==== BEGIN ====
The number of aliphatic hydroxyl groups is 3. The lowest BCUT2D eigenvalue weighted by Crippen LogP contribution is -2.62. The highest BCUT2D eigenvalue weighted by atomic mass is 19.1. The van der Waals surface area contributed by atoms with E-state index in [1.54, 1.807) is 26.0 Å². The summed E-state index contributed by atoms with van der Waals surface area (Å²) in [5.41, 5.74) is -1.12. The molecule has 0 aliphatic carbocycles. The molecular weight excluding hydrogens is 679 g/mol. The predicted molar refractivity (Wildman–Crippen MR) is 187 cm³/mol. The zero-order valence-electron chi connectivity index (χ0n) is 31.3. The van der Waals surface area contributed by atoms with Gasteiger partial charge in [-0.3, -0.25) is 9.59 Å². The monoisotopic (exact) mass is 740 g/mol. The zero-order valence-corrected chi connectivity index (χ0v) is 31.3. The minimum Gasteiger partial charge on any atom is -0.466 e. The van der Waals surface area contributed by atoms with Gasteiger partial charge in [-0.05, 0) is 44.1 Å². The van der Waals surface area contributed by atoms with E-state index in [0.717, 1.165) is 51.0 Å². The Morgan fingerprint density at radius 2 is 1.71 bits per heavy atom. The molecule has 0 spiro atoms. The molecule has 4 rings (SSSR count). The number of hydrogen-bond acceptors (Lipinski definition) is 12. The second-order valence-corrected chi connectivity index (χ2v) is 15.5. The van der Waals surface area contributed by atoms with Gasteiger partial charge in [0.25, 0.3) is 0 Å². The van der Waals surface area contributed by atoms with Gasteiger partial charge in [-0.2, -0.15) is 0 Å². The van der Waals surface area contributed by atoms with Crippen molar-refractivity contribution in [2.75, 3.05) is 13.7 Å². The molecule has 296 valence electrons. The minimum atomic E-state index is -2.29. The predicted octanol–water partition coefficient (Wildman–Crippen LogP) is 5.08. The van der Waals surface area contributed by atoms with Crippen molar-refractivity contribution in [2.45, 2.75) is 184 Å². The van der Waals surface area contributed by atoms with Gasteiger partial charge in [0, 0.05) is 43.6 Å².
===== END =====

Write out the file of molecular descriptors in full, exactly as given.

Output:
The number of aliphatic hydroxyl groups is 3. The lowest BCUT2D eigenvalue weighted by Crippen LogP contribution is -2.62. The highest BCUT2D eigenvalue weighted by atomic mass is 19.1. The van der Waals surface area contributed by atoms with E-state index in [1.54, 1.807) is 26.0 Å². The summed E-state index contributed by atoms with van der Waals surface area (Å²) in [5.41, 5.74) is -1.12. The molecule has 0 aliphatic carbocycles. The molecular weight excluding hydrogens is 679 g/mol. The predicted molar refractivity (Wildman–Crippen MR) is 187 cm³/mol. The zero-order valence-electron chi connectivity index (χ0n) is 31.3. The van der Waals surface area contributed by atoms with Gasteiger partial charge in [-0.3, -0.25) is 9.59 Å². The monoisotopic (exact) mass is 740 g/mol. The zero-order valence-corrected chi connectivity index (χ0v) is 31.3. The minimum Gasteiger partial charge on any atom is -0.466 e. The van der Waals surface area contributed by atoms with Gasteiger partial charge in [-0.05, 0) is 44.1 Å². The van der Waals surface area contributed by atoms with E-state index in [0.717, 1.165) is 51.0 Å². The Morgan fingerprint density at radius 2 is 1.71 bits per heavy atom. The molecule has 0 spiro atoms. The molecule has 4 rings (SSSR count). The number of hydrogen-bond acceptors (Lipinski definition) is 12. The second-order valence-corrected chi connectivity index (χ2v) is 15.5. The van der Waals surface area contributed by atoms with Gasteiger partial charge in [0.25, 0.3) is 0 Å². The van der Waals surface area contributed by atoms with Gasteiger partial charge in [-0.2, -0.15) is 0 Å². The van der Waals surface area contributed by atoms with Crippen molar-refractivity contribution in [2.75, 3.05) is 13.7 Å². The molecule has 296 valence electrons. The minimum atomic E-state index is -2.29. The predicted octanol–water partition coefficient (Wildman–Crippen LogP) is 5.08. The van der Waals surface area contributed by atoms with Crippen molar-refractivity contribution in [2.45, 2.75) is 184 Å². The van der Waals surface area contributed by atoms with Gasteiger partial charge in [0, 0.05) is 43.6 Å².